In your question of someone that has severe knee knock and no pronation I have only seen one case and that guy was a podorthist himself.

If there is no pronation I would deal with the knee issue with a boot grind to allow the cuff to adapt to the angle of the leg as it is. Not to try to move the knee into an unnatural position to look like a parallel legged skier.

Sorry about the length here but that is what happens when you ask intelligent questions.
post #5 of 12
You are correct in stating that the goal is to have the knees tracking straight ahead over the ski tips. How this is achieved and what is most desireable is what is in question. Talking to a pediatrist you will probably hear the argument that this can all be corrected with an orthodic which will rotate the knee to the desired position. Talking to an excercise or physical therapist you may here this can be corrected through excercise and training the appropriate muscles. Talking to a world cup boot technician you would probably hear that external canting the boot is the solution. Talking to a Nordica or Fischer rep you may hear an abducted boot is the answer.

I tend to favor the last two as I know that an orthotic alone in a ski boot will not correct knee tracking, and most recreational skiers will not dedicate the time or effort neccessary to manipulate the muscles to correct the problem.
post #6 of 12
Quote:
Originally Posted by slikedges View Post
Some skiers have a knock-kneed skiing stance due to the natural movement of their knees inwards towards each other when their legs are flexed. Am I correct in thinking that though they could pull their knees apart a bit with conscious effort, if medial shims are put in their boots then if on a flat hard surface their natural stance won't be so knock kneed? What would then happen on an uneven soft surface or during a turn (with ski on edge)? Would they revert to a knock-kneed leg position? After all, the shims only worked because they caused the feet to be layed on a flat surface in a different attitude and it was only then that this translated upwards to a different leg position.
I think the important to think about the platform and how we stack in relation to that platform. The issues you discuss above become progressively more of an issue as the platform (snow) becomes firmer. I have done experimentation with extreme over and under canting in powder and firm snow and in powder the misalignment is much more manageable than on firm snow where as little as 1/2 degree is fairly noticable.
post #7 of 12
slik, are you going to be at the B'Ham ski show, Andi is coming up with me and will be doing free balance healthchecks, worth bringing your boots

we will be on the Fall line mgazine stand
post #8 of 12
Thread Starter 
Firstly, apologies for the late reply, but I've been very busy at work of late. Coming up for a bit of air this weekend but then back into the thick of it next week!


Secondly, thank you all for the brilliant and insightful replies from all you guys!
post #9 of 12
Thread Starter 
Quote:
Originally Posted by CEM View Post
now then slik, i prepared a long post for you responding to this over on SH's but i deleted it by hitting the wrong button, i will have to think and re write when i get some time
The number of times I've done this...Nowadays I try (and don't always succeed) to select all and copy all long posts before hitting post reply, just in case. Particularly galling as I seem to be dropping my ADSL connection a few times a session at the mo (!?).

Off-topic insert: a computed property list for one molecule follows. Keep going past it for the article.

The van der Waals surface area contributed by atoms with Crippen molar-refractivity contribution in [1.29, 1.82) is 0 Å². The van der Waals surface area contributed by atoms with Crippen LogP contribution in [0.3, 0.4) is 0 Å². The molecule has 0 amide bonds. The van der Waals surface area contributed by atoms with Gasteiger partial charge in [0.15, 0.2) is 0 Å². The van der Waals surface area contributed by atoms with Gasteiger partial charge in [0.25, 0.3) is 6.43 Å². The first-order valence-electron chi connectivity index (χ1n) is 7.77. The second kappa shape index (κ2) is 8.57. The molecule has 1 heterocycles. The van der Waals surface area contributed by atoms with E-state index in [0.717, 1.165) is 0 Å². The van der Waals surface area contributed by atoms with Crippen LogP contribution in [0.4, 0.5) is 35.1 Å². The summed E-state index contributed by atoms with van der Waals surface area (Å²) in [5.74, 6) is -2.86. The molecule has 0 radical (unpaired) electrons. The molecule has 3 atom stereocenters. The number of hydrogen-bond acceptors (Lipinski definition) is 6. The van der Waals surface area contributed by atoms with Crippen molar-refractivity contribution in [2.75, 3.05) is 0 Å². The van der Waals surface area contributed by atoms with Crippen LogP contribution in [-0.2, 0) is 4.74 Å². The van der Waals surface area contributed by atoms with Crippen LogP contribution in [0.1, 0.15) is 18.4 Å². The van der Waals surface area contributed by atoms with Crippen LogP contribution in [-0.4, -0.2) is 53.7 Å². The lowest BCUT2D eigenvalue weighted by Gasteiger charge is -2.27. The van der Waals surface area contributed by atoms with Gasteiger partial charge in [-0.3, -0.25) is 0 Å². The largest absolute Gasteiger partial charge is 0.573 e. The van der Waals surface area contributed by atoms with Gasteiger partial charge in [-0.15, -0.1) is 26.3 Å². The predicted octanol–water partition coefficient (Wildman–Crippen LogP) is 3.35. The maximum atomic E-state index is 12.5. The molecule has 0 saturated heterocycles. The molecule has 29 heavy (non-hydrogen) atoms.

Probably won't be going to Brum I'm afraid (when is it again?), so will miss McCannix, but will come see you in your lair at some point, if ok.
post #10 of 12
Thread Starter 
Quote:
Originally Posted by Lou Rosenfeld View Post
Yes I believe it is possible to train the body to correct alignment. ... He commented that they constantly train alignment and that he could no longer differentiate his natural (old) alignment from the way he now stands. In other words he isn't certain any longer what his natural alignment is.
Interesting that they should pursue this philosophy when it may be that it is quicker and easier to correct alignment by some external measure. Perhaps they don't think it's as effective to use external aids? Do you know how exactly they train alignment to such an extent?

Quote:
Originally Posted by Lou Rosenfeld View Post
... when I was a kid the thought was that sneakers lack of support was causing all children to be flat footed. ...

Barefoot group had higher arch index. Higher arch. Probably due to muscle activation necessary when an external arch doesn't provide support for the foot
This is interesting. As you say it's intuitively not correct that it should be due to lack of support in the shoe, after all many peoples still have no shoes and all are not blighted by flat feet! I guess though that it must be possible to support a foot in a shoe at the least without compounding the problem!?
post #11 of 12
Thread Starter 
Quote:
Originally Posted by bud heishman View Post
... Talking to a pediatrist ... Talking to an excercise or physical therapist ... Talking to a world cup boot technician ... Talking to a Nordica or Fischer rep ...

... and most recreational skiers will not dedicate the time or effort neccessary to manipulate the muscles to correct the problem.
I suspected this might partly be the case! Roll on the off-set toe non-Race Dept Nordica (next season?).
Quote:
Originally Posted by bud heishman View Post
... The issues you discuss above become progressively more of an issue as the platform (snow) becomes firmer. ...
I guessed this'd be what happens. My thought was that shims worked to best effect on firm snow and that though fine edge angles matter less in soft snow, symmetry would still suffer.
post #12 of 12
Thread Starter 
Mosh, very comprehensive and detailed answer and I thank you for that. I think it certainly makes sense that if the problem is largely due to foot/ankle pronation, this should be addressed first. I can see how a tendency to overpronate could result in a knock-knee. And if it isn't I can certainly perceive of situations where an external measure may well be hazardous. However in a proportion of patients, the problem may surely be due to an excessive valgus position of the foot, which may be sufficient, when forced into parallel skis and boots, to produce internal rotation at the hip and a knock-knee on flexion. Would you feel it ill-advised to reset bindings, boots, to accommodate for such a case?
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EpicSki › The Barking Bear Forums › On the Snow (Skiing Forums) › Ask the Boot Guys › alignment, shims and binding eccentricity